See, these are no ordinary letters to be handed out to the common folk; and yet they have apparently existed forever, eternal and hidden, lurking“behind” the mundane alphabet for Seuss knows how long. Power words. Gemmatria. Runes. Each new symbol, each new squiggle on the chalkboard is a gateway to a different realm of being, where the normal laws of reality undergo new permutations. Soon the chalkboard vanishes, and our travelers are off to explore brave new worlds, alien configurations spun into being around the existence of a new letter, where towers spiral off into whorls of Seussian geometry and whole civilizations revolve around the letter NUH. And at the end (for a safe return is guaranteed, at least in Dr. Seuss) our Hero, a sadder and a wiser man, makes the final statement:“This is really great stuff! And I guess the old alphabet ISN’T enough!”
I ask you: how could this experience not have eventually lead to postmodernism and the Qabalah, to Borges and Finnegans Wake? It was from these Seussian vistas that I had my first glimpses of Macondo and Tlön; it was from these letters, YUZZ and GLIKK, QUAN and FLOOB, that I first learned how to spell the Tetragrammaton. Perhaps it’s not so very surprising that On Beyond Zebra is one of the Good Doctor’s lesser known works. To take a page from Pynchon’s paranoia, thank goodness They weren’t aware of it . . . what would They do to him, this secretive Doctor, encoding the Higher Mysteries into the eccentric lines of a children’s book? Go ask Conrad Cornelius o’Donald o’Dell. Or Alice. Or Tyrone Slothrop.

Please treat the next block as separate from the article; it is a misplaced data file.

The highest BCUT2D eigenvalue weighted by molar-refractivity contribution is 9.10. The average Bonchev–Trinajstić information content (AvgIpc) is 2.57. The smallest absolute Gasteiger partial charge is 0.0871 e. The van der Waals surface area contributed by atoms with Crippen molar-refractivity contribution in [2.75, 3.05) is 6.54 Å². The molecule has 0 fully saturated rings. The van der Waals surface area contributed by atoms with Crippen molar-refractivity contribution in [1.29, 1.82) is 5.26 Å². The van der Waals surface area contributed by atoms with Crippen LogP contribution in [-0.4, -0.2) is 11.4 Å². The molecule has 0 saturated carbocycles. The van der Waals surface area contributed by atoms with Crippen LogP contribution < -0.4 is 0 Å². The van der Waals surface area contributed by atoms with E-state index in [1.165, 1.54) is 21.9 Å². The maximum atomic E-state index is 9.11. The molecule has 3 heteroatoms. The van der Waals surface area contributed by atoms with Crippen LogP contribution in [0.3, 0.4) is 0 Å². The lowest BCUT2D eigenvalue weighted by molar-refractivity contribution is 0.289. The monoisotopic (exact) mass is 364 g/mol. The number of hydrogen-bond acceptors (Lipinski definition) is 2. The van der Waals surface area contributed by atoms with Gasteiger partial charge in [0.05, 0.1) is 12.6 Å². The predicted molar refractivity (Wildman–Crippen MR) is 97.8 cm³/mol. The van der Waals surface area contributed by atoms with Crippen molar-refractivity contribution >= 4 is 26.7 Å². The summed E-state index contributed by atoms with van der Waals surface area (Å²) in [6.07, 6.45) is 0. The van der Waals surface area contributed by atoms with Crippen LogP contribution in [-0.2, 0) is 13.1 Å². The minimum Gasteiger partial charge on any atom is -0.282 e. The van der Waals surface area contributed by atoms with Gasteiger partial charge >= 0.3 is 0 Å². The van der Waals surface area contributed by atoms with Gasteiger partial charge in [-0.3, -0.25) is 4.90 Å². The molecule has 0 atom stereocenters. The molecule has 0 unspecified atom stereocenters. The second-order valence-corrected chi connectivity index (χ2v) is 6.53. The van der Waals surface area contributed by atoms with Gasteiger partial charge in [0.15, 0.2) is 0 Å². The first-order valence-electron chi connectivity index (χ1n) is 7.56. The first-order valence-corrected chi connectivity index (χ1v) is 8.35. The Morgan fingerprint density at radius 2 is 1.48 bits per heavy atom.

A Holiday in Middle Earth

AFTER THAT, IT WAS ALL DOWNHILL. I was hooked. I began reading anything and everything; I knew the ingredients printed on my cereal box by heart. My mother fostered this love of words in me, and sometime around second grade she made one of those sudden command decisions that mothers are prone to make. She came home from the library one day and handed me a book.
A thick book, with a white cover. Apparently, sort of a ghost story/mystery combo. I opened it up....
Jesus Christ, mom. There were no pictures. Just words. Whole troops of words in perfect paragraphical battalions, page after white page of them. I gave her that Look, you know the one: Gee, mom, what’s the story here, c’mon, I’m only like in what? second grade! But she just smiled and said that I should try it. Feeling suspiciously like the subject of some primitive parenting ritual, I gave it a whirl, and – surprise, surprise! I liked it! I felt like I had graduated to a new level, making the transition from the happy Land O’ Children’s Books to the heretofore mysterious realm known as Juvenile Fiction. Real novels! Oh, it was so . . . adult!